Over many years of having lived in the area there are creatures that I have seen but have never been fortunate to take a photograph of.  It may well have been that I was not carrying the camera or that the sighting was too fleeting or that the subject would not stay in one spot long enough.  For whatever the reason the result was the same, a feeling of frustration.

One such insect that had evaded me for so long was one of the most predatory hymenopterans with a gruesome life history, the Tarantula Hawk.  These are impressively large wasps and one you most certainly not want to be stung by.  The female is the predator and she is constantly on the move in search of prey for her offspring, the living flesh of a spider.  As I am walking around, I have encountered over the years, individuals that land, with the antennae and wings in constant motion.  She alights and then takes flight almost immediately giving no chance of taking a photograph.  They are distinctive in size and tend to be bluey/black in color with bright orange wings.  This one also had orange antennae.

Pepsis aquila. Hymenoptera. Pompilidae. Pepsinae.

Tarantula Hawk, (Pepsis aquila)

This week I was lucky.  I found one resting at night, immobile and easy to trap, with the intention being of photographing her the next morning.  Once the sun rose I chose a suitable spot, set up the camera and tipped her onto the log in front of the lens.  I managed to snap a few images before she warmed up, cleaned herself, climbed up the tree trunk and took to the air.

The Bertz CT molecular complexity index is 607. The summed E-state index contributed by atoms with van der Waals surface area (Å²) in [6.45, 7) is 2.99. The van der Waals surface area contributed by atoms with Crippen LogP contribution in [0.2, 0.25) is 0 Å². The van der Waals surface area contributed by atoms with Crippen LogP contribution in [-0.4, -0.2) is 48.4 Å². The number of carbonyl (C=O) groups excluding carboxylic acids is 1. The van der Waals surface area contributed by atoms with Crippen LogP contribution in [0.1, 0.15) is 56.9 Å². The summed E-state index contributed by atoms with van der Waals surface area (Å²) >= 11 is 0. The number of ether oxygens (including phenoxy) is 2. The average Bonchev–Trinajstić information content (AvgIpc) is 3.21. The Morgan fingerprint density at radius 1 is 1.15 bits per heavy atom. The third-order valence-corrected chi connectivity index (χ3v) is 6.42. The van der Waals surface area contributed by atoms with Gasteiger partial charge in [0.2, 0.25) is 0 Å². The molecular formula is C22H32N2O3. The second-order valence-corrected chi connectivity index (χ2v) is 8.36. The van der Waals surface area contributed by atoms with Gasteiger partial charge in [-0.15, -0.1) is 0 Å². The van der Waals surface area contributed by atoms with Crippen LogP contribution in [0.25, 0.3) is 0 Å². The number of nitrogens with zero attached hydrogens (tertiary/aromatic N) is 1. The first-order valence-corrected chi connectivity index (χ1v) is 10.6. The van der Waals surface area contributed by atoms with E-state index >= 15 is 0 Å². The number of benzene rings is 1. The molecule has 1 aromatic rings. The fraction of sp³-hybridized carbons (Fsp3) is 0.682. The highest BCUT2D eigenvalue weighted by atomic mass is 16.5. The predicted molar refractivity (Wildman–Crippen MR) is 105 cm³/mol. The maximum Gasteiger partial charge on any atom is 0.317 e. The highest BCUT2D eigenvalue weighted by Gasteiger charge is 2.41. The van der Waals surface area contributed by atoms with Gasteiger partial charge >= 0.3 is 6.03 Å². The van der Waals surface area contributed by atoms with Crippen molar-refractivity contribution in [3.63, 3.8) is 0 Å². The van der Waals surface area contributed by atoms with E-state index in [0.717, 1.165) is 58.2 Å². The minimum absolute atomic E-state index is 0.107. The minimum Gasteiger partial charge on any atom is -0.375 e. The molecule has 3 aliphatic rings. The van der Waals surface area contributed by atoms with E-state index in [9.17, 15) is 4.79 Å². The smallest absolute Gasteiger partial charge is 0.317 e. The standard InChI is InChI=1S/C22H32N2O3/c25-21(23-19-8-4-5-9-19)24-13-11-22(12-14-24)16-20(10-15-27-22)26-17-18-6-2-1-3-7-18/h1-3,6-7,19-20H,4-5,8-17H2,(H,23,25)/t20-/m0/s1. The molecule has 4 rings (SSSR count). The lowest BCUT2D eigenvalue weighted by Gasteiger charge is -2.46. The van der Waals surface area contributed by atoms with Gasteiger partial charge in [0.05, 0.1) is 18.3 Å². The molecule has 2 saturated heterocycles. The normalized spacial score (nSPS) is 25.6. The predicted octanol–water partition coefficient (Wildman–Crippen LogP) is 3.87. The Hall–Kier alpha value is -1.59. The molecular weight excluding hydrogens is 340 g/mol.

Tarantula hawks belong to the family Pompilidae which has a large number of species many of which are spider hunters.  The genus Pepsis consists of about 300 species mainly distributed throughout Central and South America.  The adults are commonly seen taking nectar from flowers.

The large size of the Tarantula hawk enable it to hunt larger prey, as the name suggest, tarantulas.  It is thought that the females are particular about the species of tarantula that they hunt.  When a female finds a victim she will touch it with her antennae, the spider has a particular chemical odor that will identify it as the unfortunate chosen one.

Having made her selection the killer wasp grabs the tarantula by the leg and attempts to turn it over so she can inflict the paralyzing sting to the underbelly.  This is not without some danger to the wasp as its large prey can occasionally reverse the role and kill the killer.  Invariably though she delivers the coup de grace and the now immobilized spider can be dragged by the wasp to the spiders own burrow, there she lays a single egg, buries the victim and leaves it to its grisly fate.  While grappling in this life or death battle with the spider, the female wasp emits a pungent odor, the scent of imminent victory, whose real function is unknown.